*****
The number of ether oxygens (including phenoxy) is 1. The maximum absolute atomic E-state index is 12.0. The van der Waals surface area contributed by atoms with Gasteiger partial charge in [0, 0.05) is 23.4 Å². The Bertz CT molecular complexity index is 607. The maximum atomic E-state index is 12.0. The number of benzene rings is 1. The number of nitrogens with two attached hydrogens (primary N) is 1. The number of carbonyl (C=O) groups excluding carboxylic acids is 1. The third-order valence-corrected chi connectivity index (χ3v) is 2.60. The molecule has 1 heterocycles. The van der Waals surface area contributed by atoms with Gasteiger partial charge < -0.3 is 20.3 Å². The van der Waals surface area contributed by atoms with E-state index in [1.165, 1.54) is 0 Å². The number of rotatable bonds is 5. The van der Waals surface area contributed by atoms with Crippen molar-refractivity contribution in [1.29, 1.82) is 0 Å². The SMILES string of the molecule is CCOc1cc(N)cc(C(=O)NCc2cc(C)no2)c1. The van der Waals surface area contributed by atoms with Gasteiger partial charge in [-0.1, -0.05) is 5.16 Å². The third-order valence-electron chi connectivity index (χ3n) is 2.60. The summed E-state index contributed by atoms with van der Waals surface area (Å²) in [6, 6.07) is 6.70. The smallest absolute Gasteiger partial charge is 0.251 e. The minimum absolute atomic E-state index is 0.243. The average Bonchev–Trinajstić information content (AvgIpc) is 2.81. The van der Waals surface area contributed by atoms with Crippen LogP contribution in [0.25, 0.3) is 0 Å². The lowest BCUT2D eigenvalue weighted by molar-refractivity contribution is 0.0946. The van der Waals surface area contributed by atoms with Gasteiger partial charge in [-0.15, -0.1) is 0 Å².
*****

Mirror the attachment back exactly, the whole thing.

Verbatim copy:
The number of ether oxygens (including phenoxy) is 1. The maximum absolute atomic E-state index is 12.0. The van der Waals surface area contributed by atoms with Gasteiger partial charge in [0, 0.05) is 23.4 Å². The Bertz CT molecular complexity index is 607. The maximum atomic E-state index is 12.0. The number of benzene rings is 1. The number of nitrogens with two attached hydrogens (primary N) is 1. The number of carbonyl (C=O) groups excluding carboxylic acids is 1. The third-order valence-corrected chi connectivity index (χ3v) is 2.60. The molecule has 1 heterocycles. The van der Waals surface area contributed by atoms with Gasteiger partial charge < -0.3 is 20.3 Å². The van der Waals surface area contributed by atoms with E-state index in [1.165, 1.54) is 0 Å². The number of rotatable bonds is 5. The van der Waals surface area contributed by atoms with Crippen molar-refractivity contribution in [1.29, 1.82) is 0 Å². The SMILES string of the molecule is CCOc1cc(N)cc(C(=O)NCc2cc(C)no2)c1. The van der Waals surface area contributed by atoms with Gasteiger partial charge in [-0.1, -0.05) is 5.16 Å². The third-order valence-electron chi connectivity index (χ3n) is 2.60. The summed E-state index contributed by atoms with van der Waals surface area (Å²) in [6, 6.07) is 6.70. The smallest absolute Gasteiger partial charge is 0.251 e. The minimum absolute atomic E-state index is 0.243. The average Bonchev–Trinajstić information content (AvgIpc) is 2.81. The van der Waals surface area contributed by atoms with Crippen LogP contribution in [0.25, 0.3) is 0 Å². The lowest BCUT2D eigenvalue weighted by molar-refractivity contribution is 0.0946. The van der Waals surface area contributed by atoms with Gasteiger partial charge in [-0.15, -0.1) is 0 Å².